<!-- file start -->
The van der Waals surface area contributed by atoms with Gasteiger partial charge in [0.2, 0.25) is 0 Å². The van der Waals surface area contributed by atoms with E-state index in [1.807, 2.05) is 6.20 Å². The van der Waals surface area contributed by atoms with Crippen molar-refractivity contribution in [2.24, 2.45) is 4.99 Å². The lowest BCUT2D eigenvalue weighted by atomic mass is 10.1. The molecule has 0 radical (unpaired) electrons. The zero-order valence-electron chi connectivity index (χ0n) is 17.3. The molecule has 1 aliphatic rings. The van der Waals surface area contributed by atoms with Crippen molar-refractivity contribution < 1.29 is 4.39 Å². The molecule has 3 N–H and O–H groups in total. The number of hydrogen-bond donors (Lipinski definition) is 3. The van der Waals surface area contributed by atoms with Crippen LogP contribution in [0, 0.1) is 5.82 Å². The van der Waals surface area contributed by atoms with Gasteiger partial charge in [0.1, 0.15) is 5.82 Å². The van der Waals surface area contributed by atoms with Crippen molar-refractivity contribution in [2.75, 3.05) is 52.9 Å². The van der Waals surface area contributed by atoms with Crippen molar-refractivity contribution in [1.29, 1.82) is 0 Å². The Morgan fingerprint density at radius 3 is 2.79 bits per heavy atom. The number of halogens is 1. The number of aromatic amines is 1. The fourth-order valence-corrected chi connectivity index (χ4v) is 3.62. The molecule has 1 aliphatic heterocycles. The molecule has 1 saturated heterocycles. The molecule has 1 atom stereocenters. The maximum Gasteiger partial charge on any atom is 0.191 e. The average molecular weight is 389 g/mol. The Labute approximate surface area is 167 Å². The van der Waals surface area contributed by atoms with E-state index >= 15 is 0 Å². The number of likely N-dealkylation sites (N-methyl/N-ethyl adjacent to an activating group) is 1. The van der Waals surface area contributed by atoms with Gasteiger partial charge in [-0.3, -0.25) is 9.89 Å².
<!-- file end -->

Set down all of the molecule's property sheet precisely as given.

The van der Waals surface area contributed by atoms with Gasteiger partial charge in [0.2, 0.25) is 0 Å². The van der Waals surface area contributed by atoms with E-state index in [1.807, 2.05) is 6.20 Å². The van der Waals surface area contributed by atoms with Crippen molar-refractivity contribution in [2.24, 2.45) is 4.99 Å². The lowest BCUT2D eigenvalue weighted by atomic mass is 10.1. The molecule has 0 radical (unpaired) electrons. The zero-order valence-electron chi connectivity index (χ0n) is 17.3. The molecule has 1 aliphatic rings. The van der Waals surface area contributed by atoms with Crippen molar-refractivity contribution < 1.29 is 4.39 Å². The molecule has 3 N–H and O–H groups in total. The number of hydrogen-bond donors (Lipinski definition) is 3. The van der Waals surface area contributed by atoms with Crippen LogP contribution in [0, 0.1) is 5.82 Å². The van der Waals surface area contributed by atoms with Gasteiger partial charge in [0.1, 0.15) is 5.82 Å². The van der Waals surface area contributed by atoms with Crippen molar-refractivity contribution in [2.75, 3.05) is 52.9 Å². The van der Waals surface area contributed by atoms with Crippen molar-refractivity contribution in [1.29, 1.82) is 0 Å². The Morgan fingerprint density at radius 3 is 2.79 bits per heavy atom. The number of halogens is 1. The number of aromatic amines is 1. The fourth-order valence-corrected chi connectivity index (χ4v) is 3.62. The molecule has 1 aliphatic heterocycles. The molecule has 1 saturated heterocycles. The molecule has 1 atom stereocenters. The maximum Gasteiger partial charge on any atom is 0.191 e. The average molecular weight is 389 g/mol. The Labute approximate surface area is 167 Å². The van der Waals surface area contributed by atoms with E-state index >= 15 is 0 Å². The number of likely N-dealkylation sites (N-methyl/N-ethyl adjacent to an activating group) is 1. The van der Waals surface area contributed by atoms with Gasteiger partial charge in [-0.3, -0.25) is 9.89 Å².